Compliance risk blocking banks from going digital

October 10, 2019 | 16:16
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While digital transformation has become an inevitable trend for development in today’s modern world, compliance risk, however, might pose remarkable hurdles to banks wishing to go digital.
compliance risk blocking banks from going digital
Recently-enacted Resolution 52 outlines policies to help reinvigorate the country’s relationship with Industry 4.0 tech

Privately-held LienVietPostBank and its South Korean partner last week joined hands to bring Vi Viet, the bank’s flagship digital bank model, to South Korea for a test run of QR code payment deployment. Based on the bank’s study, the move does not impinge on current relevant regulations on risk management, loan limits, or international settlements.

However, in a recent talk with VIR, Nguyen Dinh Thang, chairman of LienVietPostBank, raised his concerns over the potential compliance risks in the case of wider service deployment, as current regulations on digital banking, e-wallets and Electronic Know Your Customer (eKYC) remain unclear. The eKYC process is one in which approved entities require a digital ID system to authenticate or verify their customers’ identities and, in some cases, retrieve basic information about them.

“We expect that the State Bank of Vietnam (SBV) will present more concrete guidance in this field. To banks, besides cyberattacks, one of the largest challenges is the compliance risk,” Thang said.

The executives of many local commercial banks believed that Vietnamese lenders are by no means inferior to their foreign peers when it comes to technology. However, banks view compliance risk as the largest challenge for them to incorporate digital innovations into daily products and services.

The Fourth Industrial Revolution has brought about different disruptive technologies that may drastically change the banking sector. Balancing the application of technology to maximise customers’ comfort with risk management, however, has so far proven to be tricky.

Pham Tien Dung, head of the payment department at the SBV, said that the recently-enacted Resolution No.52-NQTW, which lays out several policies designed to stimulate Vietnam’s engagement with Industry 4.0, has notable differences.

For instance, the resolution emphasises the need for changes in mindset and the regulatory system, while lessening the technology aspect.

To drive this change in mentality, in 2017 the central bank set up the Steering Committee on Fintech to resolve banking and fintech ­issues and develop the technology in the country.

Dung also spoke about how earlier this month the SBV worked on tackling impediments related to eKYC, laying down the first stepping stone to facilitate domestic banks’ digital transformation.

The toughest stumbling block for eKYC application in Vietnam is the lack of a standardised and unified database, leaving it open to abuse by criminals who could forge documents to profit illegally.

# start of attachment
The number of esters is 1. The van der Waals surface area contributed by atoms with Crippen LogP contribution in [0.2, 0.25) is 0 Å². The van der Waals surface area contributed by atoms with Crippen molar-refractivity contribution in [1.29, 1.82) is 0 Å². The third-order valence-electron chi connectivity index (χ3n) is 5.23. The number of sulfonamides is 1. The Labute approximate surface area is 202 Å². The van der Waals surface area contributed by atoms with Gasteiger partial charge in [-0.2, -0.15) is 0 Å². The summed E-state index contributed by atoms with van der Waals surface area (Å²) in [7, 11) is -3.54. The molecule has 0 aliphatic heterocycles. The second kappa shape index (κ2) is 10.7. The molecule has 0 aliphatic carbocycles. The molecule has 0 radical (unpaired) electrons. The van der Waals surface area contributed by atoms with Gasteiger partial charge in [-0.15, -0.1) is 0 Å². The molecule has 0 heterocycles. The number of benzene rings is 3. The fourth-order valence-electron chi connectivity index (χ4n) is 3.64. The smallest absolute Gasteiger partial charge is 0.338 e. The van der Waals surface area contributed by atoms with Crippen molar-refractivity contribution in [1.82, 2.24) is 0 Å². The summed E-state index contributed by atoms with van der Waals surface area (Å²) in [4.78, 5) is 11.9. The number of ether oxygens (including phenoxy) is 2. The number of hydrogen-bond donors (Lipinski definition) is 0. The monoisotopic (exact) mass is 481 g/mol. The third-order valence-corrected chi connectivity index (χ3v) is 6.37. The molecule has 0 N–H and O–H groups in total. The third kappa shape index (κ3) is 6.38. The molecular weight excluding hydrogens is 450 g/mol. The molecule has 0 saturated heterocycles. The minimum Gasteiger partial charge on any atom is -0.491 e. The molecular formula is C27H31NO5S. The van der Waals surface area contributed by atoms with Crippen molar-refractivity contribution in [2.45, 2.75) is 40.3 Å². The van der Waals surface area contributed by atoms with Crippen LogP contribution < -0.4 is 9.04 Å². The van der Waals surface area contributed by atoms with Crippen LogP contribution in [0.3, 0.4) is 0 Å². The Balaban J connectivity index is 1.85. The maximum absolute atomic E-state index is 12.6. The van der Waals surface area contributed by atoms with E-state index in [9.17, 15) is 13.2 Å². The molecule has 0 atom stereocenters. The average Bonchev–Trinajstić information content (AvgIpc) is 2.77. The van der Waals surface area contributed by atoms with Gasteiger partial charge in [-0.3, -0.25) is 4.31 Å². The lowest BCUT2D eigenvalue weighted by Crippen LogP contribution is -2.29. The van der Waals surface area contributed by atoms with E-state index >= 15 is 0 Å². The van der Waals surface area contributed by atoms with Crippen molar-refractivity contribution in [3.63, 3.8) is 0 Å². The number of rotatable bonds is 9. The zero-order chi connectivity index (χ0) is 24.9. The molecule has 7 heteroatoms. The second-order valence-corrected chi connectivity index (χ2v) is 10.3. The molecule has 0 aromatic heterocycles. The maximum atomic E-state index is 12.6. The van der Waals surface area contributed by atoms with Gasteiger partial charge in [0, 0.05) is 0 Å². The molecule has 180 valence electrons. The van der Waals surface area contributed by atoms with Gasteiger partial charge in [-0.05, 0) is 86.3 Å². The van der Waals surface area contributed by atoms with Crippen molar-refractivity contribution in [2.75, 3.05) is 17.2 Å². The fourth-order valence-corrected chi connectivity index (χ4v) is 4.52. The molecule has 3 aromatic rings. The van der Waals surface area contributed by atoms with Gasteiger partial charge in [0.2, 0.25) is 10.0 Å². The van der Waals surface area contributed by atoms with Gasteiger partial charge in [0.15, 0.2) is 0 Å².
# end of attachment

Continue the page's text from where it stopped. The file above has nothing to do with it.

Moreover, as digital transactions have seen robust ­development, gradually perfecting regulations on ID authentication and verification has become vital. With this in mind, commercial banks have requested that the SBV allows a test run of eKYC on a limited range of operations to draw assessments.

In addition, to ensure security and promote financial inclusion in the country, commercial banks have also proposed that the government should consider granting them access to the national database of the population, which is reportedly being compiled by the Ministry of Public Security and is slated to be pressed into operation next year.

According to Nguyen Hong Son, deputy head of the Central Economic Commission, digital transformation is taking place rapidly in the banking sector, not only bringing changes to banks’ products and processes, but also enhancing customers’ personalised experiences.

“Without openness, the economy might quickly lose its competitiveness, but the consequences could be even worse if we don’t have an explicit legal system in place,” he said. “We need to embrace the avant-garde and accept novelties. Taking advantage of opportunities requires thorough preparation, but acting too late may result in losing them.”

SBV Deputy Governor Nguyen Kim Anh stated that Vietnam has many favourable conditions for the development of digital banks. In recent years, the SBV has aided banks in their digital transformation by improving the legal system and providing stimulus for banks to embark on technological innovations.

“The SBV will soon enact a decree to supersede Decree No.101/2012/ND-CP on cashless payments, and will also provide amendments for Decree No.116/2013/ND-CP on anti-laundering with the aim of allowing the use of eKYC,” explained Anh. “We will also accelerate building technology infrastructure, primarily in e-payments, setting forth standards on QR codes and chip cards.”

By Ha Tam

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